John Proctor’s Role in The Crucible
John Proctor's role in Arthur Miller's controversial drama, The Crucible is as a tragic hero. His fatal flaw is lust, although a few of the other deadly sins also come into play. At the end he saves his soul, if not his life by humbly admitting his adultery, but not confessing to witchcraft and implicating others. In Arthur Miller’s play a clear line of cause and effect is drawn between John Proctor’s adulterous relationship with Abagail Williams and subsequent action in the play.
The adultery takes place before the play begins, but its effects ripple through all the subsequent action. Abigale is jealous of John’s wife Elizabeth, and uses the witch trials to denounce her and others. John cannot testify against Abigale without sacrificing his pride and standing in the community which is the first cause and effect scenario in this work. At this point then lust, sparked the envy that Abigale feels towards Elizabeth.
In the first scene this course of action begins to play out. Abigale’s uncle, Rev. Parris has turned many in the society against him by his hard hearted, domineering, exacting ways, his daughter Betty is ill and he is looking to find the person who is the cause. He describes a scene to Abigail where he saw a dress lying on the grass, glimpsed a naked body through the trees and questions her. She confesses to dancing, but just in sport, not as witchcraft and certainly not to harm Betty who she loves as she would a little sister.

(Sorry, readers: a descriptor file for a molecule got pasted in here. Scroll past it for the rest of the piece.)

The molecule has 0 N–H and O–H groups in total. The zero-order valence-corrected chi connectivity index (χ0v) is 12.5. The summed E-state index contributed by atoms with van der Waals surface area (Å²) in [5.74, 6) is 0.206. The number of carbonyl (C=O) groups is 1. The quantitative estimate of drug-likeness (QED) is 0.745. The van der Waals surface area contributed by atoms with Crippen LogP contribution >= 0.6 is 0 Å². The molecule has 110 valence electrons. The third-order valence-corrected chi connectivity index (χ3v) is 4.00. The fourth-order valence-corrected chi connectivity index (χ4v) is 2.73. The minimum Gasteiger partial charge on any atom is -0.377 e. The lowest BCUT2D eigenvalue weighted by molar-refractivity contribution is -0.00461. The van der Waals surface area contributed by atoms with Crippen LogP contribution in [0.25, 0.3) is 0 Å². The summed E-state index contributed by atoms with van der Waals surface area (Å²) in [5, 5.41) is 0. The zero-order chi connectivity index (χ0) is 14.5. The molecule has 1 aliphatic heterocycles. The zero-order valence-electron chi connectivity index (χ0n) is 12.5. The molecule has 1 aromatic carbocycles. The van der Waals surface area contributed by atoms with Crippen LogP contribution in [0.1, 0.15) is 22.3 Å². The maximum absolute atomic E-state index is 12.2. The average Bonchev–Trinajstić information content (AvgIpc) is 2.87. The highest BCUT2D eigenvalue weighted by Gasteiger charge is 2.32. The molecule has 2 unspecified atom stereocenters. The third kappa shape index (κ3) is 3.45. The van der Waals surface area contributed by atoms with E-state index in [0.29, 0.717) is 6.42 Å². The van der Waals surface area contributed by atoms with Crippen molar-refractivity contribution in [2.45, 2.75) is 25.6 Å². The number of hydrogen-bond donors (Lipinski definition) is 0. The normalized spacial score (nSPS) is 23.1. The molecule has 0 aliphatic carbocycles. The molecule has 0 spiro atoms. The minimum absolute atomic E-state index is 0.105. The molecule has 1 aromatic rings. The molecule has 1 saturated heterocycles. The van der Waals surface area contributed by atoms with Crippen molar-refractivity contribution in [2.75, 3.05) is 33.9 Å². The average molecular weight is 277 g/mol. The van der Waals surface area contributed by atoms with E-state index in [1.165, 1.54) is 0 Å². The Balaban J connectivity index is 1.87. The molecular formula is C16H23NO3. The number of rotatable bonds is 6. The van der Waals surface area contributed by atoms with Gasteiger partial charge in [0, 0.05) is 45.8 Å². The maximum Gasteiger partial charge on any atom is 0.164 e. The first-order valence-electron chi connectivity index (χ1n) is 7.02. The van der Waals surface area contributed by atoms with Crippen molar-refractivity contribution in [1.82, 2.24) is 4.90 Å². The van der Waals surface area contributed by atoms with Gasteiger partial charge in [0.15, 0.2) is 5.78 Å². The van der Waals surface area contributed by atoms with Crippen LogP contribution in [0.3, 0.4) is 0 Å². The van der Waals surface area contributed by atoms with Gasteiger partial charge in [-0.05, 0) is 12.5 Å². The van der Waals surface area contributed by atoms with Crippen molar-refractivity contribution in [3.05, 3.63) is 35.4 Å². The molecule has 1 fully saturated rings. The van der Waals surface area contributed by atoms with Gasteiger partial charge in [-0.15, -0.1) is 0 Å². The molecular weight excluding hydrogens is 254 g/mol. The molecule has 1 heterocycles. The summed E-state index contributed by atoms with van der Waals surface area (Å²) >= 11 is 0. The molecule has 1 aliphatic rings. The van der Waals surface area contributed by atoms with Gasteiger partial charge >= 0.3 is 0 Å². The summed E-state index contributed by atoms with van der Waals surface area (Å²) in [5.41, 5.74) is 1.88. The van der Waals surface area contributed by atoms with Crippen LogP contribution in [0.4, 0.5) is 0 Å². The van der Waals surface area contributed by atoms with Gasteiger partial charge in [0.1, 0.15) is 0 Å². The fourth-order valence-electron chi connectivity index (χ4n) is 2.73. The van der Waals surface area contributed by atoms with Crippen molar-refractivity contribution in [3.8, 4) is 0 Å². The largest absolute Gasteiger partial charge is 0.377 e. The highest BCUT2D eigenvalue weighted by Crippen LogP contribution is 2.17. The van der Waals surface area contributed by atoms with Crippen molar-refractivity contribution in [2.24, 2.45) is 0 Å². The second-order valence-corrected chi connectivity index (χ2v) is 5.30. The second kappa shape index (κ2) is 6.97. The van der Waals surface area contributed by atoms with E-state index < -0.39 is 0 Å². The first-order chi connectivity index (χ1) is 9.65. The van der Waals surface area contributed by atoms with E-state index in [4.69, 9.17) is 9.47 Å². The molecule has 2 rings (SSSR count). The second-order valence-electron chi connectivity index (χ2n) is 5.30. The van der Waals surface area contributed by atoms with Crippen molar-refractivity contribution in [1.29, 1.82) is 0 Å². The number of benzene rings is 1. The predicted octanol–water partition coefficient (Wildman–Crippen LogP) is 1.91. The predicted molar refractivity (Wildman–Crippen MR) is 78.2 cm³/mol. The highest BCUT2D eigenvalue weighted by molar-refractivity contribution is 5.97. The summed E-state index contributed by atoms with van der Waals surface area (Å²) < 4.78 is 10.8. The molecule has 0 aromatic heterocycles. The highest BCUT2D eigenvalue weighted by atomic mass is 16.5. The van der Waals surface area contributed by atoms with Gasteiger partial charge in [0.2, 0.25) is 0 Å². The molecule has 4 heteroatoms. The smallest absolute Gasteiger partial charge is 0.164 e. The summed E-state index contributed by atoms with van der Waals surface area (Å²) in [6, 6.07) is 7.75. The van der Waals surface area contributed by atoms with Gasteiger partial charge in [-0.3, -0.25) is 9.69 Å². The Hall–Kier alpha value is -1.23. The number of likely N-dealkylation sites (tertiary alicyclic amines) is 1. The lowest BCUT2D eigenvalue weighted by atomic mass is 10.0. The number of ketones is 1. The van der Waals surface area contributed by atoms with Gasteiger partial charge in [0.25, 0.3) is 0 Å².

Never the less, the doctor can find no cause so the diagnosis is coming to witchcraft, and the primary suspect is Tituba, the Reverends’ house slave. If society find Rev. Parris to harsh, it is equally judgmental against Abagail for being too free, chief among the accusers is Goody Proctor, who Abigale once served. To call attention from Tituba and to cover up for her adultery she denounces Goody Proctor. This is the next link in the chain of events.